Oxford University Press's
Academic Insights for the Thinking World

Soldiers’ experiences of World War I in photographs

The confident grin of an ace fighter pilot, the thousand yard stare of a young soldier taking a smoke break in a subterranean shelter, a howitzer glowing in an open field, sailors framed in moonlight off the deck of a submarine pointed towards an empty horizon — The Great War: A Combat History of the First World War by Peter Hart resurrects in language and photographs the soldiers’ experiences of World War I.

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Historical fashions we’d love to see make a comeback

Fashion weeks became the standard trade fair for the industry in the late 20th century, and the tradition continues biannually. New York Fashion Week has waltzed its way down the runway, and the fashion world is packing up their garment bags to head to Paris to fête the Fall/Winter 2014-2015 Ready to Wear collections.

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A virtual journey in the footsteps of Zebulon Pike

By Jared Orsi
Somewhere in the middle of the Great Plains in November 1806, the explorer Zebulon Pike worried that the lateness of the season jeopardized the completion of his expedition. A contemporary of Lewis and Clark, Pike commanded a US military party that was exploring the southwestern reaches of the Louisiana Purchase.

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Scenes of Ovid’s love stories in art

The poet Ovid plays a central role in Roman literary history and culture. Best known for his Metamorphoses, a 15-book mythological epic, and his collections of love poetry, particularly Amores and Ars Amatoria, Ovid’s poetry has greatly influenced Western art, and his works remain some of the most important sources of classical mythology.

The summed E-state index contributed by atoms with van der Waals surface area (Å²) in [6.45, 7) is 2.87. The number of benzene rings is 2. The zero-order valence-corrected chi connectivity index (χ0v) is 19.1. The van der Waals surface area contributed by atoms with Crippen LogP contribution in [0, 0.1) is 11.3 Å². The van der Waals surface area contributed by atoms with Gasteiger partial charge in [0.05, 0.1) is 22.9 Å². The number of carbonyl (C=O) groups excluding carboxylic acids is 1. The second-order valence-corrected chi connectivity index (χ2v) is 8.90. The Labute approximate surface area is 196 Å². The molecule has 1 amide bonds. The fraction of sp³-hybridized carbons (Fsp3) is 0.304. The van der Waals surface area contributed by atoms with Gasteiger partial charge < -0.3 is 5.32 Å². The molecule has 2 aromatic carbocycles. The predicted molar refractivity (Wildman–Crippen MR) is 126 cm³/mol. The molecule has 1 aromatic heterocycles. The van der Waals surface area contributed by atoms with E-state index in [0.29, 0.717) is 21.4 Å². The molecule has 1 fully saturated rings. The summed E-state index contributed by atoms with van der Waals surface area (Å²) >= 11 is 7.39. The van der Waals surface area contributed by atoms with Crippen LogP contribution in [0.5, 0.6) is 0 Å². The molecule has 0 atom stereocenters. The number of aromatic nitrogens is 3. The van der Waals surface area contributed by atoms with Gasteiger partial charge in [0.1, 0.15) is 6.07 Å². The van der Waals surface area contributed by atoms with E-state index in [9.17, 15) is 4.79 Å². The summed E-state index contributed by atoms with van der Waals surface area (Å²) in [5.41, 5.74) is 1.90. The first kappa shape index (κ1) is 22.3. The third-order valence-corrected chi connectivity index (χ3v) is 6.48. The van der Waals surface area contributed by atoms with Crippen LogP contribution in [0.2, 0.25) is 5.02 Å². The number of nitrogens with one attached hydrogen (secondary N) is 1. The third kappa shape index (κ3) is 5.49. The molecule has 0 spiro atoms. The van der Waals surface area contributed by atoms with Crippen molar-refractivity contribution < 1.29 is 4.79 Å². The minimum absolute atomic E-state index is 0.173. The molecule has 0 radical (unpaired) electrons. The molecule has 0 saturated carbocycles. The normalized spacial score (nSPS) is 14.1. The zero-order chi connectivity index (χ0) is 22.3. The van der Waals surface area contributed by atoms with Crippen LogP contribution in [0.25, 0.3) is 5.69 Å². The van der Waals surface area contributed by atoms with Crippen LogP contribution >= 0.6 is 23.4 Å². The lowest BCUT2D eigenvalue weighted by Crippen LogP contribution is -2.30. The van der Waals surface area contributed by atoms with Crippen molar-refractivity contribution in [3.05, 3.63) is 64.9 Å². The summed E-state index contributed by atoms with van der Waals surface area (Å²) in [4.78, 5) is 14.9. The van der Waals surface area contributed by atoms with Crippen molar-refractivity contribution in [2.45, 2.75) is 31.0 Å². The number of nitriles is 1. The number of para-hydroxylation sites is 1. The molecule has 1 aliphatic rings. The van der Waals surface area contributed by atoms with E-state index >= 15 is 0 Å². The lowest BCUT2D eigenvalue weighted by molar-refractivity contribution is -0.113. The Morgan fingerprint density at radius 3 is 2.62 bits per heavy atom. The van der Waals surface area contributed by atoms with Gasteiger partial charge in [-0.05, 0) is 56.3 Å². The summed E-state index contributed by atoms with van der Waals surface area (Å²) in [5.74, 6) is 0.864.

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A world in fear [infographic]

For billions around the world, poverty translates not only into a struggle for food, shelter, health, and education. No, poverty exposes them to a vast spectrum of human rights abuses on a daily basis. Safety and freedom from fear do not exist for those living in underdeveloped areas. Ill-equipped judicial systems, under-trained and corrupt law enforcement agencies, and despotic housing complexes are just a few of the challenges the impoverished face.

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A brief and incomplete history of astronomy

By Ayana Young and Georgia Mierswa


NASA posted an update in the last week of December that the international space station would be visible from the New York City area—and therefore the Oxford New York office—on the night of 28 December 2013. While there were certainly a vast number of NASA super fans rushed outside that particularly clear night (this writer included), it’s difficult for recent generations to recall a time when space observations and achievements like this contributed significantly to the cultural zeitgeist.

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Fractal shapes and the natural world

By Kenneth Falconer
Fractal shapes, as visualizations of mathematical equations, are astounding to look at. But fractals look even more amazing in their natural element—and that happens to be in more places than you might think.